As it happens, the decision in Trump v. Mazars USA (D.C. Cir. Oct. 11, 2019) coincides nicely with our discussion of the congressional contempt power. Although Mazars involved the validity of a congressional subpoena, not the exercise of the contempt power per se, the cases we are about to encounter are quite relevant to an analysis of the D.C. Circuit’s opinion, particularly with regard to Judge Rao’s remarkable dissent.
Kilbourn v. Thompson
Following its decision in Anderson v. Dunn, 19 U.S. 204 (1821), the Supreme Court next had occasion to consider the contempt power in Kilbourn v. Thompson, 103 U.S. 168 (1880). Kilbourn arose out of a House special committee’s investigation into the bankruptcy of Jay Cooke & Co., a private firm with large investments in a somewhat shady “real estate pool”; the House resolution establishing the committee recited that the government of the United States was a creditor of the bankrupt firm as the result of “improvident deposits by the Secretary of the Navy” of public moneys at the firm. 103 U.S. at 171. The resolution further recited that the bankruptcy trustee “has recently made a settlement of the interest of the estate . . . to the disadvantage and loss, as it is alleged, of the numerous creditors of said estate, including the government of the United States, and . . . the courts are now powerless by reason of said settlement to afford adequate redress to said creditors.” Id.
Hallet Kilbourn, a real estate broker with knowledge of the private investments in question, was subpoenaed by the House to provide testimony and documents regarding the matter. He declined to do so, denying “the right of the House to investigate private business arbitrarily,” but stated that “if either the committee or the House would assert that the production of his private papers, or the revelation of his private business, would promote any public interest, or if any private individual would assert on oath that the papers asked for would lead to the detection of corruption, he would respond freely to all demands for information or papers.” 2 Hinds’ Precedents § 1609.
The House then ordered that the Speaker issue an arrest warrant for Kilbourn, pursuant to which the recalcitrant witness was brought before the bar of the House. When he continued to refuse to answer, the House held him in contempt and ordered the Sergeant-at-Arms to keep him in custody until such time as he was willing to provide the information demanded. 103 U.S. at 175; 2 Hinds’ Precedents § 1609.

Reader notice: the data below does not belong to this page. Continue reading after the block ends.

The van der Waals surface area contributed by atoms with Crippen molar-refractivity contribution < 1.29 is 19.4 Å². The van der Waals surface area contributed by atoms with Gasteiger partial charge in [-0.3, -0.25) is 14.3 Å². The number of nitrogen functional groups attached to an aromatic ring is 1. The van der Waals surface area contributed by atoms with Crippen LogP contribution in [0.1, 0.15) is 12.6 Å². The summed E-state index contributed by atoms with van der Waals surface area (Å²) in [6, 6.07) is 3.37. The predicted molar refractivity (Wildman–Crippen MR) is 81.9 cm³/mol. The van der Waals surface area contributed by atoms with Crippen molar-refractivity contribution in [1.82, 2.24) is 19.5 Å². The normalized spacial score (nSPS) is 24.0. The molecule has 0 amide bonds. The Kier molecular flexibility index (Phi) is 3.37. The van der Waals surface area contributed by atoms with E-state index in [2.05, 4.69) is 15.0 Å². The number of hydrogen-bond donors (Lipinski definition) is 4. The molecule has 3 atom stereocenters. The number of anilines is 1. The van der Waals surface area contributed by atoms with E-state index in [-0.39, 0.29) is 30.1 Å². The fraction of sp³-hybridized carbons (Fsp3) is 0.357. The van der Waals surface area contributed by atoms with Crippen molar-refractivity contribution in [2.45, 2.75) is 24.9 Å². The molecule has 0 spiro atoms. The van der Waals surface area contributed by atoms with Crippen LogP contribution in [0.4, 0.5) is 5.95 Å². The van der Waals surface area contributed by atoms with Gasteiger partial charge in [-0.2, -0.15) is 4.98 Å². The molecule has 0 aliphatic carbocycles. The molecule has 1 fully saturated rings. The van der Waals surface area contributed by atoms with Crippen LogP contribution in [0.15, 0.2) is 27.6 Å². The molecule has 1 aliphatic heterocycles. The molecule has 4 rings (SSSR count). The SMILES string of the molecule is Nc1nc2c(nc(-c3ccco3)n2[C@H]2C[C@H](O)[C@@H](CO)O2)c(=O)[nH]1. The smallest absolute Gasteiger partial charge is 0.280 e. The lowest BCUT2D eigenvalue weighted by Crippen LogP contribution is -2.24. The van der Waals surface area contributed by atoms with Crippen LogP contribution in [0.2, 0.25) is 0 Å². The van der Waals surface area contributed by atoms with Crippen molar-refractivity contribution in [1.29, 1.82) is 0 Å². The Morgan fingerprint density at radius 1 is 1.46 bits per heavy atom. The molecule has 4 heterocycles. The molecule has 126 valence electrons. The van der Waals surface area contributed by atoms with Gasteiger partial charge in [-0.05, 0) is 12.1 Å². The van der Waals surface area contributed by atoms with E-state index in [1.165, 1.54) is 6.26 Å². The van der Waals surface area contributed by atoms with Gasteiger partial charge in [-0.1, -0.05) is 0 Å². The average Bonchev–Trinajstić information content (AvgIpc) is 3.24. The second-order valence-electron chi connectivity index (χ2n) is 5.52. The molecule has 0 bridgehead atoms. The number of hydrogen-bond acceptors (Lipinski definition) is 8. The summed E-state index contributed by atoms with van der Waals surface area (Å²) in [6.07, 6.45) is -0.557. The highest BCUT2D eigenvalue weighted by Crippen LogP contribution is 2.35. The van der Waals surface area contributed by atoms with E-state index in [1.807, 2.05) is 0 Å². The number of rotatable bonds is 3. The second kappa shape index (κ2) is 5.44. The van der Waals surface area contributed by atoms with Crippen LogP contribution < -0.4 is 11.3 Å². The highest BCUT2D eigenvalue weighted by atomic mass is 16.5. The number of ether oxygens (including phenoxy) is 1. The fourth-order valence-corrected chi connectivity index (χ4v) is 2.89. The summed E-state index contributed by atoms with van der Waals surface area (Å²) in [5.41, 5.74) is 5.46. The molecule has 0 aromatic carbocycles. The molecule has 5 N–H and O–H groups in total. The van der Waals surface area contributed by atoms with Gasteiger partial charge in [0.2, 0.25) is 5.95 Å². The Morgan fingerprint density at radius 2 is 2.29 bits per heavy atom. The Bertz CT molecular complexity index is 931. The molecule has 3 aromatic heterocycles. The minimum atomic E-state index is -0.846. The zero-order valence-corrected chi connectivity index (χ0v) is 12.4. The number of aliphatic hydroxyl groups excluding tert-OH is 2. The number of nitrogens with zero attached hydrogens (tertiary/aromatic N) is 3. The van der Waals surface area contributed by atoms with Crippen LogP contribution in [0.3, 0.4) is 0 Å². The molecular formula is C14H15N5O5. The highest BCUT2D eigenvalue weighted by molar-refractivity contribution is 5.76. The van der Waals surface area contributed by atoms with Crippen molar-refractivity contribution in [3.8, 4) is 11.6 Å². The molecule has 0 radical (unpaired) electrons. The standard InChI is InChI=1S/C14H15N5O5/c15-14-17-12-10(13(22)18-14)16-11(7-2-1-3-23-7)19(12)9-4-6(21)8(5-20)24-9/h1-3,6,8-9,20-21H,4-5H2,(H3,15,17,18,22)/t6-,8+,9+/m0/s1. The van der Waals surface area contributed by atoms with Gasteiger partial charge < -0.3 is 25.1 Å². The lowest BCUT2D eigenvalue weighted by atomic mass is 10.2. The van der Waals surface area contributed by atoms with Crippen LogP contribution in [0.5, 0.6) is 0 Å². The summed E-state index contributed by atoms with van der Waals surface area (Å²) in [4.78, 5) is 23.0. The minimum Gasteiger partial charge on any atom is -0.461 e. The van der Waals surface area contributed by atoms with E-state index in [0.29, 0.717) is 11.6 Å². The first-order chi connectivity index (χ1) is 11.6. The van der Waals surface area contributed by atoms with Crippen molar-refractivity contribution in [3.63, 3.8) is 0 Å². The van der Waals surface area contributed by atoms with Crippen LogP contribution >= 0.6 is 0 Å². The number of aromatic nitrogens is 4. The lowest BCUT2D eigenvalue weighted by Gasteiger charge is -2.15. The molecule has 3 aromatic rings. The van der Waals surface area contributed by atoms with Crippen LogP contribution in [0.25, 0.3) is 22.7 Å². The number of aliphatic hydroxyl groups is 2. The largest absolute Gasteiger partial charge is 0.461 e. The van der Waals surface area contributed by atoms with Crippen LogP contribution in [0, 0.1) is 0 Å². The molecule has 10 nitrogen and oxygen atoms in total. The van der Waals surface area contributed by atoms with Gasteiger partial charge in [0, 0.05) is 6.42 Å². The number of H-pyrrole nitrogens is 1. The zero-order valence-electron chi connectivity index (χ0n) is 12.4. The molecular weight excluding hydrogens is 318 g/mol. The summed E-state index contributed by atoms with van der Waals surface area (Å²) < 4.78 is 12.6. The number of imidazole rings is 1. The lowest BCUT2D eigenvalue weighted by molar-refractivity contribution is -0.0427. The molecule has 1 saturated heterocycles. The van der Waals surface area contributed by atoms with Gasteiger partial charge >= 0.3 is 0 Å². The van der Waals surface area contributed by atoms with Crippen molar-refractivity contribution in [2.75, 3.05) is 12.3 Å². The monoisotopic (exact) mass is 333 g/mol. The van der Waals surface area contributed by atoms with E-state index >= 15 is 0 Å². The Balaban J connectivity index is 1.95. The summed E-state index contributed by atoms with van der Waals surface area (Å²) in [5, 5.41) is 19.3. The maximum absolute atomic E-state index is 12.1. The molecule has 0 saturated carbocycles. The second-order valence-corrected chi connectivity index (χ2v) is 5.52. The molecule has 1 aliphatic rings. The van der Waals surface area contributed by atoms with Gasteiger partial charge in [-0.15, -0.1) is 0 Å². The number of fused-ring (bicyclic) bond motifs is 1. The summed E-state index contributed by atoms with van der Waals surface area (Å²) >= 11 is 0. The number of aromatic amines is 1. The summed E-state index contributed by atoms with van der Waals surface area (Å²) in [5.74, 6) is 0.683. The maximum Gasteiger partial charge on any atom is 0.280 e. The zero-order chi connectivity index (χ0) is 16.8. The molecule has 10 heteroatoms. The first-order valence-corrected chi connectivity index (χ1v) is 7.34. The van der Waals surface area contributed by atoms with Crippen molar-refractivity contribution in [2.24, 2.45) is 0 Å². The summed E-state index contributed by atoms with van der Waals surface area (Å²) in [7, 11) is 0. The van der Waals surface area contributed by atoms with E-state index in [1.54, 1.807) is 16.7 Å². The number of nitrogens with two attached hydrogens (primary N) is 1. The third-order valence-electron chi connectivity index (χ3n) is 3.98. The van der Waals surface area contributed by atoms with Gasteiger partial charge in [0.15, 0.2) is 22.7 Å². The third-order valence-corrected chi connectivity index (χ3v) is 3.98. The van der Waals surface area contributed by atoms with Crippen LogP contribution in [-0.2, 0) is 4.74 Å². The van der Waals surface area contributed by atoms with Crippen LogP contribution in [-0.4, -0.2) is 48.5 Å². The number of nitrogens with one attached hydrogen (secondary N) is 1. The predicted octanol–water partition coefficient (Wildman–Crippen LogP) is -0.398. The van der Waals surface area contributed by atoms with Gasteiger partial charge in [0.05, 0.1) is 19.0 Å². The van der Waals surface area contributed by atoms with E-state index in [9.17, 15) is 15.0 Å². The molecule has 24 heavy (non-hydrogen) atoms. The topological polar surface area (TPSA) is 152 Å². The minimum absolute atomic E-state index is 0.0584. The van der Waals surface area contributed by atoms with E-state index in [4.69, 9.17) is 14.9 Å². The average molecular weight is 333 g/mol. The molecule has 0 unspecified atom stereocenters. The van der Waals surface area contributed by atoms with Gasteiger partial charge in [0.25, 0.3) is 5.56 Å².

While Kilbourn was in custody, he was indicted by a federal grand jury under the criminal contempt of Congress statute. This precipitated a conflict between the legislative branch and the executive/judicial branches when the U.S. marshal, with a warrant from the D.C. court, attempted to take custody of Kilbourn from the Sergeant-at-Arms. 2 Hinds’ Precedents § 1609. The Sergeant-at-Arms refused, and the House actually considered a Blackstonian resolution that would have asserted that the House, not the courts, had the ultimate right to determine the disposition of the prisoner. Id. The House rejected this resolution, however, and authorized the Sergeant-at-Arms to obey the court’s writ of habeas corpus. Id. The court eventually determined that Kilbourn should be released by the Sergeant-at-Arms and taken into custody by the U.S. marshal. Id.
Kilbourn subsequently sued the House for false imprisonment. Perhaps due to the prior tension with the executive branch, the House was represented by private counsel in the case. See Representation of Congress and Congressional Interests in Court: Hearings Before the Subcomm. on Separation of Powers of the Senate Comm. on the Judiciary, 94th Cong., 2d sess. 511-12 (1974-75). For whatever reason, the House’s position was much less warmly received when it reached the Supreme Court than it had been in Anderson.
While the Anderson Court embraced the key arguments of the “pro-contempt” side of congressional debates (particularly the argument that the contempt power was an absolute necessity to protect the functioning of Congress), the Kilbourn Court adopts many of the principal arguments of congressional opponents of contempt. It begins with the observation that Congress’s powers are “dependent solely on the Constitution,” “either expressly or by fair implication.” 103 U.S. at 182. As no express power to punish contempts is granted, “advocates of this power have, therefore, resorted to an implication of its existence founded on two principal arguments . . . (1) its exercise by the House of Commons of England, from which country we, it is said, have derived our system of parliamentary law, and (2) the necessity of such a power to enable the two Houses of Congress to perform the duties and exercise the power the Constitution has conferred on them.” Id. at 182-83. Continue reading “Kilbourn and Chapman and Rao. Oh my.”